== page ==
|Posted on Wednesday, December 29, 1999 - 5:20 pm: |
AGAIN!!!!!! The adjuster has always been the one to educate the insured. I've had to set and go over the policy with the insured more times than I care to remember. The agent is the one with the most contact with the insured. I feel like the agent should explain policy and if needed offer remedies to the problems that the insured feels would be a problem area. I worked both N.C. and Fla. and found some insured were covered with a 500.00 ded., but most had the 2% ded.. The adjuster can read and comprehend policy as can the insured, if the insured would just read the policy. The agent along with the insurance co. should be the first line to educate the insured as to policy and change in coverage. As usual the adjuster is the one that is forced to tell the insured about policy coverages and changes at a time when the insured feels most vulnerable.
|Tom Joyce |
|Posted on Wednesday, December 29, 1999 - 9:54 am: |
It can at times be a problem, working on files that the loss is not going to exceed the deductible, but so are assignments involving no coverage situations. Imagine if four out of five of those claims were never reported or assigned out, little need for adjusters to handle overflow work.
|Posted on Tuesday, December 28, 1999 - 7:37 pm: |
Lyndon does the insurance commissioner of each state have to approve these policy changes or can the carrier do it unilaterally? Do you not offer training for adjusters from time to time? If so when will be the next time frame you plan to hold a class?
|Posted on Tuesday, December 28, 1999 - 6:56 pm: |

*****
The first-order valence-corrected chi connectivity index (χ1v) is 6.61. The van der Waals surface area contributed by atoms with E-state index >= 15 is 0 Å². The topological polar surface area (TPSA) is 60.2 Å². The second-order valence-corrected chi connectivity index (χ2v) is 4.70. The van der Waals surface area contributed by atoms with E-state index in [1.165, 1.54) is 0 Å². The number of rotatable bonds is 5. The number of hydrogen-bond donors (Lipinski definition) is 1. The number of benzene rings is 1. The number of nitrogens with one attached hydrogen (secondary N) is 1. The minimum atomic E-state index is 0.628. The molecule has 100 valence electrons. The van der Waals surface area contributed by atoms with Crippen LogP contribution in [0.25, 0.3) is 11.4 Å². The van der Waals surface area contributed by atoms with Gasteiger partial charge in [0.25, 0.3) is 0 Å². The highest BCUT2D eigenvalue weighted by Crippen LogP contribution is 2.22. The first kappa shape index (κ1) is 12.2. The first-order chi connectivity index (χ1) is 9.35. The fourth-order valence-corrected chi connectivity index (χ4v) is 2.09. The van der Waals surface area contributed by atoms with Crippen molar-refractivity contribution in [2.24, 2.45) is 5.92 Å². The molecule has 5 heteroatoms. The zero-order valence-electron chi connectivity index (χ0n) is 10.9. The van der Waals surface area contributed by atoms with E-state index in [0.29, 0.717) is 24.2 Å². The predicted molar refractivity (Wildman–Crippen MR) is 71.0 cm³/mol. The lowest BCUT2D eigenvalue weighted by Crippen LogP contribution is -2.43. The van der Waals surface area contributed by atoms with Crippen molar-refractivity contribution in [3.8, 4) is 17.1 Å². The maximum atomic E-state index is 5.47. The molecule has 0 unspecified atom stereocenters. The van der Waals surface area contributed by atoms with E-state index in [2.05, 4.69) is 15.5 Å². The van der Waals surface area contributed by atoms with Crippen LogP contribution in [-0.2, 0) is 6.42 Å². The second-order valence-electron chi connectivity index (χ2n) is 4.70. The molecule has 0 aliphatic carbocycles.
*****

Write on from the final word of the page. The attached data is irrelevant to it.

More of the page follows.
As many of us found out during this last hurricane season, many changes have occurred on the Eastern US coastline in the last two years. In an effort to control rising costs, the Insurance companies have devised new ways to cut their losses during hurricanes.
There were two basic methods that they have utilized. The first one was to change the deductibles from the $500 range to a percentage of the Coverage A amount. The percentage ranges fron 2% to 5% depending upon how close you are to the coast. That generates a deductible of $5,000 to $10,000+ for the average newer home.
The second method was to add an endorsement specifically for hurricane damage. The endorsement completely over-rides the policy wind coverages with a very limited coverage for dwelling extensions, personal property, and dwelling coverages. With the restricted coverage, the loss amounts are much lower than normal. During Hurricane Irene in Miami, only one in five claims warranted payment. The rest were closed under deductible or without coverage!
The big problem is that the Insureds were notified only by a memo enclosed in their policy renewal statements. There were also other sales brochures included as well. Many people stated that they pulled the bill out, paid it, and threw away the rest without reading it. Therefore, they had no idea that their deductibles/coverages had been changed.That was done about two years ago!
Here comes the cat adjuster after a loss, and he/she has to break the bad news to the Insureds. The agents offer little or no help because they did not cause the changes to occur. . .what can they say?
One Insured in Miami was so angry that he said he was going to come down and kill the whole office.
In a nut shell, the adjuster was left facing the brunt of the Insured's rath! This occurred from Miami to Maine. What should we do to prevent this type of burden from falling on the adjuster again?